The Hazards Of Dog Poop: How It Affects Us And The Environment

There’s no way of putting it nicely – dog poop is gross. If you’ve ever slipped in it while taking a walk, or got in on your tires while driving on the street, you’ll understand. But dog poop is more than just dirty, it’s actually harmful. This may seem odd to many of us, who might think that since dog poop is organic, it should be safe – gross, perhaps, but essentially no different from, say, fertilizers.

However, the U.S. Environmental Protection Agency has put pet waste in the same category as toxic chemicals like pesticides. Studies have even suggested that a single gram of dog poop can contain around 23 million bacteria. They even suggest flushing dog poop down the toilet instead of leaving it outside!

So, what exactly are the hazards of dog waste? We discuss them here.

Hurts Water Systems

Dog poop is full of bacteria, and it’s a serious issue for waterways. Most people might think that dog poop is just organic and so shouldn’t be too harmful to leave lying around, but it contributes to nitrogen, bacteria and phosphorous levels in large amounts. When dog poop finds its way to waterways – perhaps through drainage systems after a storm, or if it's in proximity to a lake or river – it contributes to the pollution of that waterway. Unfortunately, pet waste is a site for bacteria such as E. Coli.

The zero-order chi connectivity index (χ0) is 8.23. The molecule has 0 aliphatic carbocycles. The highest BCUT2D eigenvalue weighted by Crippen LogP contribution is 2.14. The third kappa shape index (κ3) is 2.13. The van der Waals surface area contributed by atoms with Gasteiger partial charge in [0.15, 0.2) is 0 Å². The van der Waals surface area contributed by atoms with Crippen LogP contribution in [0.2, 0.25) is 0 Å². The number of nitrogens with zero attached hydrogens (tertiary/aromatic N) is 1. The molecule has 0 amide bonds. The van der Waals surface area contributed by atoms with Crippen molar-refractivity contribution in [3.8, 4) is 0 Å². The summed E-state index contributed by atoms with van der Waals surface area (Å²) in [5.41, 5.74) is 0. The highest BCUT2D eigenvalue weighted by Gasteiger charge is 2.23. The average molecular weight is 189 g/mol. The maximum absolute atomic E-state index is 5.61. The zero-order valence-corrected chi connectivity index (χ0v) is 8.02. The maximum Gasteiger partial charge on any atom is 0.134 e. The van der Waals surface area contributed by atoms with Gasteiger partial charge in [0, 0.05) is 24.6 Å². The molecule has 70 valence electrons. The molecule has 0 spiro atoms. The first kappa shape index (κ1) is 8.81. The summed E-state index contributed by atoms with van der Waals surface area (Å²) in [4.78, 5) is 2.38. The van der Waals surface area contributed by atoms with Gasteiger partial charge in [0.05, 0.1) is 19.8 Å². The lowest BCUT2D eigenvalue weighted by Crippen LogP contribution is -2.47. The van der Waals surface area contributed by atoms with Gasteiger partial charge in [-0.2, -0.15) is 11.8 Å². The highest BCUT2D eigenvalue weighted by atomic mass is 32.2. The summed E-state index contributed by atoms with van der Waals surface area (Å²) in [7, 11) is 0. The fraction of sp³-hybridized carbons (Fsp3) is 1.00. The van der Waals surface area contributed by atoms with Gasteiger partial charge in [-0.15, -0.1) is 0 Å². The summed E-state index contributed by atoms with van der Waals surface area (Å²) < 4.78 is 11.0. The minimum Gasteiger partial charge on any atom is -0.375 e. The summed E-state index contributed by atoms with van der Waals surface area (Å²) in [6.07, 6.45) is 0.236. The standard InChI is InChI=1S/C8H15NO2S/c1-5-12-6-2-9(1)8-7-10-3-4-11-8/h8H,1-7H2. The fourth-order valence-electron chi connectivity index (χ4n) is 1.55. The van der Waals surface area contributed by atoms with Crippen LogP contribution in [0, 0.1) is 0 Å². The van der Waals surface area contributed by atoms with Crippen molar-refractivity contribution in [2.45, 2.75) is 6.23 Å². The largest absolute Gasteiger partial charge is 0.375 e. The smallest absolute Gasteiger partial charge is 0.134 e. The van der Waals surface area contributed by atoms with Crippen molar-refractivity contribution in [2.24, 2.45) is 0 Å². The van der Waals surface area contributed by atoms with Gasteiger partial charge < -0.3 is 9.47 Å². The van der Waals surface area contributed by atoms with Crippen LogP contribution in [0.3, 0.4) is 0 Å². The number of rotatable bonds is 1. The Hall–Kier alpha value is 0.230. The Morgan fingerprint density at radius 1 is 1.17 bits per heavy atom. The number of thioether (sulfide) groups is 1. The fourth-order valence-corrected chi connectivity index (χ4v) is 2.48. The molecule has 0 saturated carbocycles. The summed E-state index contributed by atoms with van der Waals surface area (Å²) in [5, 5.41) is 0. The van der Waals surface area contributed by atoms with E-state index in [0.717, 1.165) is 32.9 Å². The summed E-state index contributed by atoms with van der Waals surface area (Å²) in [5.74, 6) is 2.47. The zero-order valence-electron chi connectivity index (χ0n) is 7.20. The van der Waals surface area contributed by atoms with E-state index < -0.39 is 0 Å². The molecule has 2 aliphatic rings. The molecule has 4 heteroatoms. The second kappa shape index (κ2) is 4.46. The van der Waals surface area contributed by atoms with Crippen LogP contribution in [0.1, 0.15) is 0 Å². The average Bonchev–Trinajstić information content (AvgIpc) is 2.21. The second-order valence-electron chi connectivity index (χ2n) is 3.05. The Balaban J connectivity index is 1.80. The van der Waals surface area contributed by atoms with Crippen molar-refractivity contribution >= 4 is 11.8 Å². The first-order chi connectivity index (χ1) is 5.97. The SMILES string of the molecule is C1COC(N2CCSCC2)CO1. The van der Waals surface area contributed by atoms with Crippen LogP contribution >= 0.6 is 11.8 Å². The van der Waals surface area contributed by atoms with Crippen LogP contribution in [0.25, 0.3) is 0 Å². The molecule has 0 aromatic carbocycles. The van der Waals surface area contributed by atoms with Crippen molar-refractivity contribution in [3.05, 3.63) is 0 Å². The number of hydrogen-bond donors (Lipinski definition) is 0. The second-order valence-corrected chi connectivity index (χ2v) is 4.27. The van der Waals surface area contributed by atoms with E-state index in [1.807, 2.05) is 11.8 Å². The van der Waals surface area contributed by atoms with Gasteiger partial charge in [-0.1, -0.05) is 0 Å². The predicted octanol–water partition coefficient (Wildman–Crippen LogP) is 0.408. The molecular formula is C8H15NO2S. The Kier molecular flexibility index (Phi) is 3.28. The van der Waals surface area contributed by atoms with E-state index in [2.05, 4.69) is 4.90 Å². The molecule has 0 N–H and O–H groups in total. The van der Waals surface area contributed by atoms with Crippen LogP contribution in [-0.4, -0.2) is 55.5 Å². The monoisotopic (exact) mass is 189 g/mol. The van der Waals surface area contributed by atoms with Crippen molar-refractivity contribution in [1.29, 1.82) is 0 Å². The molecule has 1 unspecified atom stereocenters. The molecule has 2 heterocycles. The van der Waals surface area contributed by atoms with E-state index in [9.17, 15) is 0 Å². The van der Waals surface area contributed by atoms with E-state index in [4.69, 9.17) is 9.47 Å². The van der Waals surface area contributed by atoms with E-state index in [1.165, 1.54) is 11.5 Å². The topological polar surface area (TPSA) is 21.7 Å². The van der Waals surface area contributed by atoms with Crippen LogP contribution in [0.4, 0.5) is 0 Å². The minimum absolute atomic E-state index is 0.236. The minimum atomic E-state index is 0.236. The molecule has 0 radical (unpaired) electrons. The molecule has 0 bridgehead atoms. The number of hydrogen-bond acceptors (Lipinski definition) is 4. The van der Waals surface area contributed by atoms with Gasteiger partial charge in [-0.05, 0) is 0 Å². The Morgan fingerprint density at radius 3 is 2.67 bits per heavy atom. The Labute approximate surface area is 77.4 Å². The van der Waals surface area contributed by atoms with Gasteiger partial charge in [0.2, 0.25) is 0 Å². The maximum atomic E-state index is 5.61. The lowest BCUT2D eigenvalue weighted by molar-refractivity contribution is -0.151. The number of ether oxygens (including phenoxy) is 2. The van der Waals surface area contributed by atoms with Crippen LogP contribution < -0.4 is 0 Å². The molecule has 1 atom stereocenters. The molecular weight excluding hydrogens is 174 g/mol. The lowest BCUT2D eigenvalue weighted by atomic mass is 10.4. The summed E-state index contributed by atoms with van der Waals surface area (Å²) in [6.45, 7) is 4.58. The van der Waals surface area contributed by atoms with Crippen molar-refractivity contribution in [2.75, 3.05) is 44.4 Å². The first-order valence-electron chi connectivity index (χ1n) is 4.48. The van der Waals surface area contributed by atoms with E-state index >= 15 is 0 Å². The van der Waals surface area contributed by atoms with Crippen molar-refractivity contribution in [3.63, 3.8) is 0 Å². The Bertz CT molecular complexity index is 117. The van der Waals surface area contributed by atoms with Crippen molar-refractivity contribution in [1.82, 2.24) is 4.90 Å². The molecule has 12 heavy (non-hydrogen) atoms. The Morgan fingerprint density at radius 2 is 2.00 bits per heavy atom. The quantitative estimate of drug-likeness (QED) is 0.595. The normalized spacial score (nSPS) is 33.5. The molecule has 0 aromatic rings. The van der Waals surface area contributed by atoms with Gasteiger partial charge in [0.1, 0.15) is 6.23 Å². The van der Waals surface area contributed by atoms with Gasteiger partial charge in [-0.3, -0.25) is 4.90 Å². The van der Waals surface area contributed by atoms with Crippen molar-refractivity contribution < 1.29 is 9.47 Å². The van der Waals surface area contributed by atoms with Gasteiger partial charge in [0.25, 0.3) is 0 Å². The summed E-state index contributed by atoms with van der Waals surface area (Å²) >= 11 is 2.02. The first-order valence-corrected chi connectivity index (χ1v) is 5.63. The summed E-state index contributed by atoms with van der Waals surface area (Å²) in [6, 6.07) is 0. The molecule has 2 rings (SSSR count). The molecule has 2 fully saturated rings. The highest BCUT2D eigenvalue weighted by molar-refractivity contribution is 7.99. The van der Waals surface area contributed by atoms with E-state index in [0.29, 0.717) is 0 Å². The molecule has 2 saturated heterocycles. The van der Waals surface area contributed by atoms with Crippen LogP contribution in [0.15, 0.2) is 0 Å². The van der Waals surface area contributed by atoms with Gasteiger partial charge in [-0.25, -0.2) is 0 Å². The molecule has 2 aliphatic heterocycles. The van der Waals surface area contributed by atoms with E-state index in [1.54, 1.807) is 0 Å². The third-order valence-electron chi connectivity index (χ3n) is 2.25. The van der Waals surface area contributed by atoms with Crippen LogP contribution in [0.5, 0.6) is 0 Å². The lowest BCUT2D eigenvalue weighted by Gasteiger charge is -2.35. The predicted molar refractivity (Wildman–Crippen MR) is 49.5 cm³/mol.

Bad for the Environment

Aside from just being bad for waterways, dog poop hurts other components of the environment. It can even filter into the air we breathe! Dog poop that’s left sitting in your yard can also put your family in harm’s way. You may think dog poop can act as a fertilizer, but when left to fester it becomes a breeding ground for parasite eggs and larvae. Roundworms, hookworms, whipworms and more have been found in dog poop and can transfer to your family, especially children.

Bad for Dogs

Dog poop is also dangerous for your furry friend. Your dog can pick up lingering parasites from waste. Many of the illnesses they pick up from dog poop also don’t function like chickenpox – getting them isn’t a one-and-done business. For instance, a dog down with a Giardia infection, which is typically contracted from contact with waste, can always get it again if he returns to an area infested by waste.

Getting Rid of Waste the Right Way

This might seem scary, but it’s important to know about hidden dangers that come with pet ownership so that you can keep your dog healthy. We hope that this information encourages you not to leave your dog’s poop lying around. Whether your dog does their business in or outside of your compound, we hope that you’ll pick it up and dispose of it in a safe way. If you’re taking your dog out for a walk, bring our waste bag holder with you! Chic and environmentally-friendly, it’s the perfect companion.